TYF’s Best YA adaptations of the last ten years


With Allegiant arriving to theaters this weekend, us at the TheYoungFolks have decided to look back at the last ten years and single out the very best of the YA genre. Deciding to not keep to stricter limitations of what YA means, the results of our poll had some obvious picks as well as some small surprises. Warm Bodies and Bridge to Terabitha both had their fans (and was involved in a pretty passionate tie breaker with the 10th spot) but failed to make the final ten. Take a look below at what YA adaptions we think are the best of the best and make sure to let us know what your favorites are as well.

Nick & Nora’s Infinite Playlist

Nick and Norah’s Infinite Playlist has a certain something about it. Perhaps it is the quirky characters or the scavenger hunt nature of a night these two will never forget. Personally I think it’s just that killer soundtrack featuring the likes of Devandra Banhart and Vampire Weekend. Chief among these auditory pleasures is the awesome tinkering score brought forth by former Devo member Mark Mothersbaugh. Sure Michael Cera sticks to old hat, but here it just works and when you couple that with Kat Dennings at her most charming and you get a cinematic love story for the contemporary audience. This is hipster chic, a romcom for the Whole Foods crowd. This is the story of the best night of your life. Seeing that band that has always been out of reach, meeting the girl of your dreams and getting revenge on the girl that put you in a rut to start. Where’s fluffy? Does it even matter? It’s the journey of Nick and Norah and most certainly not their destination.-William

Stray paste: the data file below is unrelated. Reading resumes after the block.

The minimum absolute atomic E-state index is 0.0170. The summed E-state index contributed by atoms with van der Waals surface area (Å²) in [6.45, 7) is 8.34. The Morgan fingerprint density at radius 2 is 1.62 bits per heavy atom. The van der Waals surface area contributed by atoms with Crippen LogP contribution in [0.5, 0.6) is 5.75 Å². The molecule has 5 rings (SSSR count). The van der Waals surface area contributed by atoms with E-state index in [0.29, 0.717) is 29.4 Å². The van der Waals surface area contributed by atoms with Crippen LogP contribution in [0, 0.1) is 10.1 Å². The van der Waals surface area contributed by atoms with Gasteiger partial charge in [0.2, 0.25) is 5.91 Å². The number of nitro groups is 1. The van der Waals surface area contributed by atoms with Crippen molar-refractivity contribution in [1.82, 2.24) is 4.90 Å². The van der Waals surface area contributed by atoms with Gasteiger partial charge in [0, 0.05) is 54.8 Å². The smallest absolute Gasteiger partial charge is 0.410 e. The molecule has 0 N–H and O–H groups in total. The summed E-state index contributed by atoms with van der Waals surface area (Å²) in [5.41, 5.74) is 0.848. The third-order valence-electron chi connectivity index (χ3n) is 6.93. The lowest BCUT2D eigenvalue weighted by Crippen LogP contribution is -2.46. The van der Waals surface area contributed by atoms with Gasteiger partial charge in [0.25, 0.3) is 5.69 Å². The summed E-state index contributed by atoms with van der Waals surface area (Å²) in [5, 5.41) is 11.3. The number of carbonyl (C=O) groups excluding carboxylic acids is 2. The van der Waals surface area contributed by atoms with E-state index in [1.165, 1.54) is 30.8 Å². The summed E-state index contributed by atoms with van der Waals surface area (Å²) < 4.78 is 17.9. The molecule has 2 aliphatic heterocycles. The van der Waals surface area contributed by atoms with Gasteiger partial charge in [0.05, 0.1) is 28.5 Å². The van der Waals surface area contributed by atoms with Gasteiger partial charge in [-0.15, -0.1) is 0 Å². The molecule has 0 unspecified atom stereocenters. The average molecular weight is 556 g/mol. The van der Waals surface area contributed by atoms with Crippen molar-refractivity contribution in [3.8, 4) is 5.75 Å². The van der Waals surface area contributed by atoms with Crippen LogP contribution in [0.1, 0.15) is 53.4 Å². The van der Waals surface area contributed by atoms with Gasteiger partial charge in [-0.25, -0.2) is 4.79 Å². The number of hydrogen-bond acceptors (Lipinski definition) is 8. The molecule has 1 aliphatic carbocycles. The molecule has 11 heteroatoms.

The Fault in Our Stars

The Fault in Our Stars is heavily lauded as John Green’s greatest novel. It’s moving, heartfelt and witty, showing that teenagers are smart, intuitive and should be given a lot more credit. That’s what The Fault in Our Stars is at its core; on the surface, it’s a love story between two terminally ill teenagers. The movie balances these two parts together very well, making it more than just about cancer while also grounding it in the realities of living with (and unfortunately dying from) the disease. Yes, it will make you cry, but it’s one of the few tearjerkers that earns your tears with sincere and wonderful performances, especially from Shailene Woodley and Laura Dern.-Gaby


From the mind of Neil Gaiman came Coraline, adapted into a stop motion film by Laika Studio that’s just as likely to frighten younger viewers as it is their parents. Gothic in it’s design and wholly imaginative, each new corner offering up some new terror, Coraline gets into the mind of a bored, lonely young girl where an alternate world with a doting mother is less than ideal. Eyes are replaced with buttons, mothers turn into spider humanoids and hallways into nightmarish kaleidoscopes. Jam packed with inventive visuals and a story with a whole lot of heart, subdued as it is, Coraline reminds us not only to seek out adventure but to also appreciate what we have, especially the little things. -Allyson

The Hunger Games